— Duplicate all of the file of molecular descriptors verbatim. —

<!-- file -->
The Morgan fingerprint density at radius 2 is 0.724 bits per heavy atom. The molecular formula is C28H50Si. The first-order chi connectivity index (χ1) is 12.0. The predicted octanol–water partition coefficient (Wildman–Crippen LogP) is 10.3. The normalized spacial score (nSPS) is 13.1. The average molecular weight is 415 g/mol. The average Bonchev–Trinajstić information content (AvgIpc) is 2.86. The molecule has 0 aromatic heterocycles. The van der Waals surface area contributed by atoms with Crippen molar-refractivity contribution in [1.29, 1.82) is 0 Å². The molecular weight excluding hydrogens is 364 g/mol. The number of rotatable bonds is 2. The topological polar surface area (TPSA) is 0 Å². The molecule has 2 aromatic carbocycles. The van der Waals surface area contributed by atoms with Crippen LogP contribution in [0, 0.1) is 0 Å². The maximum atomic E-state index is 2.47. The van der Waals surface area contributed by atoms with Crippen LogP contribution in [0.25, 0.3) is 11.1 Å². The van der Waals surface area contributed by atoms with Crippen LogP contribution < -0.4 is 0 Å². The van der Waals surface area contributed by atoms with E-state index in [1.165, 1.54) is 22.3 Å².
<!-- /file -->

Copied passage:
The Morgan fingerprint density at radius 2 is 0.724 bits per heavy atom. The molecular formula is C28H50Si. The first-order chi connectivity index (χ1) is 12.0. The predicted octanol–water partition coefficient (Wildman–Crippen LogP) is 10.3. The normalized spacial score (nSPS) is 13.1. The average molecular weight is 415 g/mol. The average Bonchev–Trinajstić information content (AvgIpc) is 2.86. The molecule has 0 aromatic heterocycles. The van der Waals surface area contributed by atoms with Crippen molar-refractivity contribution in [1.29, 1.82) is 0 Å². The molecular weight excluding hydrogens is 364 g/mol. The number of rotatable bonds is 2. The topological polar surface area (TPSA) is 0 Å². The molecule has 2 aromatic carbocycles. The van der Waals surface area contributed by atoms with Crippen LogP contribution in [0, 0.1) is 0 Å². The maximum atomic E-state index is 2.47. The van der Waals surface area contributed by atoms with Crippen LogP contribution in [0.25, 0.3) is 11.1 Å². The van der Waals surface area contributed by atoms with Crippen LogP contribution < -0.4 is 0 Å². The van der Waals surface area contributed by atoms with E-state index in [1.165, 1.54) is 22.3 Å².